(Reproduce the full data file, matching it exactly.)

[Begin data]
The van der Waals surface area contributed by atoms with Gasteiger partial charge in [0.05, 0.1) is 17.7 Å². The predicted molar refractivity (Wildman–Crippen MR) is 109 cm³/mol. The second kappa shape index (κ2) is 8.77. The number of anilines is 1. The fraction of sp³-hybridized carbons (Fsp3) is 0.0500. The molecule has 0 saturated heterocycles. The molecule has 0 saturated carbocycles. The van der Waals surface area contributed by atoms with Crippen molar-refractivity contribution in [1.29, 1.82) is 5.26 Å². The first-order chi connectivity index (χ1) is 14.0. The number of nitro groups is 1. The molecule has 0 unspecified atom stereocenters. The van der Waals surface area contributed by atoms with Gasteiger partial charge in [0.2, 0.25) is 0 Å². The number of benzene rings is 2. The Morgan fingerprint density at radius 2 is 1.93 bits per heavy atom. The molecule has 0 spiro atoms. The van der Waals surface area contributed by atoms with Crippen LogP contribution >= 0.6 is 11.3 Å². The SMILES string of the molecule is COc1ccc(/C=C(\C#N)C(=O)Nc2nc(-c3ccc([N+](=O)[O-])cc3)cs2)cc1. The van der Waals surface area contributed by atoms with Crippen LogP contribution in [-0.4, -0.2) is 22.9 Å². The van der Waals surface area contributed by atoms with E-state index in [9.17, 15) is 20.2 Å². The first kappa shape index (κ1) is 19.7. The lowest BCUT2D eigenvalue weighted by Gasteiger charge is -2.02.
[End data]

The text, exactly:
The van der Waals surface area contributed by atoms with Gasteiger partial charge in [0.05, 0.1) is 17.7 Å². The predicted molar refractivity (Wildman–Crippen MR) is 109 cm³/mol. The second kappa shape index (κ2) is 8.77. The number of anilines is 1. The fraction of sp³-hybridized carbons (Fsp3) is 0.0500. The molecule has 0 saturated heterocycles. The molecule has 0 saturated carbocycles. The van der Waals surface area contributed by atoms with Crippen molar-refractivity contribution in [1.29, 1.82) is 5.26 Å². The first-order chi connectivity index (χ1) is 14.0. The number of nitro groups is 1. The molecule has 0 unspecified atom stereocenters. The van der Waals surface area contributed by atoms with Gasteiger partial charge in [0.2, 0.25) is 0 Å². The number of benzene rings is 2. The Morgan fingerprint density at radius 2 is 1.93 bits per heavy atom. The molecule has 0 spiro atoms. The van der Waals surface area contributed by atoms with Crippen LogP contribution >= 0.6 is 11.3 Å². The SMILES string of the molecule is COc1ccc(/C=C(\C#N)C(=O)Nc2nc(-c3ccc([N+](=O)[O-])cc3)cs2)cc1. The van der Waals surface area contributed by atoms with Crippen LogP contribution in [-0.4, -0.2) is 22.9 Å². The van der Waals surface area contributed by atoms with E-state index in [9.17, 15) is 20.2 Å². The first kappa shape index (κ1) is 19.7. The lowest BCUT2D eigenvalue weighted by Gasteiger charge is -2.02.